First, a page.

There is an interesting A̳n̳c̳i̳e̳n̳t̳ mystery on the west slope of Profitis Ilias Hill on the Cyclades Islands in Greece. At the site, you’ll find not only a beautiful small chapel deducted to Profitis Ilias (Prophet Ilias) but also a curious A̳n̳c̳i̳e̳n̳t̳ tomb built for an unknown Mycenaean hero.
As the name suggests, the sacred islands are associated with the mysterious Cycladic culture. This Bronze Age culture is famous for its prehistoric Cycladic figurines carved in marble. These magnificent very A̳n̳c̳i̳e̳n̳t̳ artifacts appeared in the Cycladic society, many centuries before the arising of the famous Minoan Civilization.
Cyclopean masonry at Tiryns walls, Greece. Credit: Nick Stenning – Flickr
In 1913, archaeologists excavating in the area around the citadel of Tiryns on Profitis Ilias Hill came across a beehive structure. Later investigations revealed it was a tholos tomb.
“Strange A̳n̳c̳i̳e̳n̳t̳ domed structures, commonly called “beehive tombs”, also known as Tholos tombs, have been found in many places around the world. What is odd about these A̳n̳c̳i̳e̳n̳t̳ structures is that they are referred to as tombs, and yet no burial remains have been found inside them.
The most impressive beehive structure is perhaps the tomb or treasury of Atreus, sometimes called the Tomb of Clytemnestra in Mycenae Greece.” 1
When scientists examined the A̳n̳c̳i̳e̳n̳t̳ tomb of Tiryns they knew they had stumbled upon something interesting but difficult to solve. The 13 m long and almost 3 m wide tomb was in excellent condition, but it was empty. The entrance portal of the tomb was decorated with wall-paintings of spirals and there was no sarcophagus inside. Scientists searched for A̳n̳c̳i̳e̳n̳t̳ artifacts that could reveal why this tomb was built and for whom but no Mycenaean pottery at all was found inside the tomb. How can we explain the absence of a sarcophagus and burial artifacts?
Did you know? The Minoans appeared to have possessed remarkable technologies; one of them was the creation of tiny, wonderful seals, which were skillfully carved out of soft stones, ivory or bone. Here you see finds from the Ideon Cave. Left: A piece of gold jewelry – Right: Ivory seals. Image via E̳x̳p̳l̳o̳r̳e̳ Crete – Read more
One possible explanation is that something was placed inside the tomb, but the burial place was looted in Roman times. Another possibility is the tholos tomb was never used at all.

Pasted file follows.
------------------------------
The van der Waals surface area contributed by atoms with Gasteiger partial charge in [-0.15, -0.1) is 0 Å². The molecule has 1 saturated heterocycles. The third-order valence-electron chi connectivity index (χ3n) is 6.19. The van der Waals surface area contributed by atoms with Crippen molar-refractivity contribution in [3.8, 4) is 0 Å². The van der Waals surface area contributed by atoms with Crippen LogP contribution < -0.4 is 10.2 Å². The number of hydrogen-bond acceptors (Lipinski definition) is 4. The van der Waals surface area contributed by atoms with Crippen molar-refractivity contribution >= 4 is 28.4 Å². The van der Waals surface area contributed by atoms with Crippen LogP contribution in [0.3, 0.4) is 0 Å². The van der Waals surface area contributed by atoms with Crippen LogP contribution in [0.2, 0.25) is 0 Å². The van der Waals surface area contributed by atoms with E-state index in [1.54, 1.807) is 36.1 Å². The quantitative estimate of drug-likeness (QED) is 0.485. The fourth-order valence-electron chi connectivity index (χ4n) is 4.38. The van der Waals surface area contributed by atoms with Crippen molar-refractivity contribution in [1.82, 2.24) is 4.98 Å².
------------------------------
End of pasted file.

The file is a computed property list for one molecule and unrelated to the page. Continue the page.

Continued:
“Its construction is contemporary with the third building phase of the citadel. As Protocorinthian and black-figure sherds found in the cist and in the dromos confirm, the tomb must have been open already in that period. The kind of finds suggests a hero cult. In the Roman imperial period, the interior was converted into an oil-pressing installation.” 2
Masonry tunnel found at the site. Credit: Alun Salt – Flickr
In 1915, archaeologists discovered a number of A̳n̳c̳i̳e̳n̳t̳ tombs not far from the Mycenaean citadel Profitis Ilias Hill. It was rather obvious the A̳n̳c̳i̳e̳n̳t̳ tombs were part of a cemetery where the Mycenaean civilization buried their dead, but most of the tombs were empty and had been looted in antiquity. However, despite the lack of grave goods and burial bod̳i̳e̳s, scientists did make a great archaeological discovery at the site. They found a beautiful gold ring from the so-called ‘Tiryns treasure’. It was the largest Mycenaean signet ring yet found and a masterpiece of the Mycenaean seal engraver’s art.
Gold signet ring from the “Tiryns treasure” of Mycenae. Dated to the 15th century B.C. Image source
“The bezel is deeply engraved with an important ritual scene, while the annulus is decorated in relief. In the ritual scene a female deity sits on a throne at the far left resting her feet on a footstool. She wears a long clerical garment and cylindrical hat, and raises a conical cup or rhyton with her right hand. Four lion-headed daemons carrying libation ewers walk in procession towards the goddess. Various other elements, such as a bird (possibly an eagle), an incense burner atop a short column, and the sun and moon, emphasize this scene’s religious character.” 3
We will never know who was meant to be put to eternal rest in the tomb of Tiryns, but the burial place was most likely built for a cult Mycenaean hero who lived sometime between 1300 and 1400 B.C.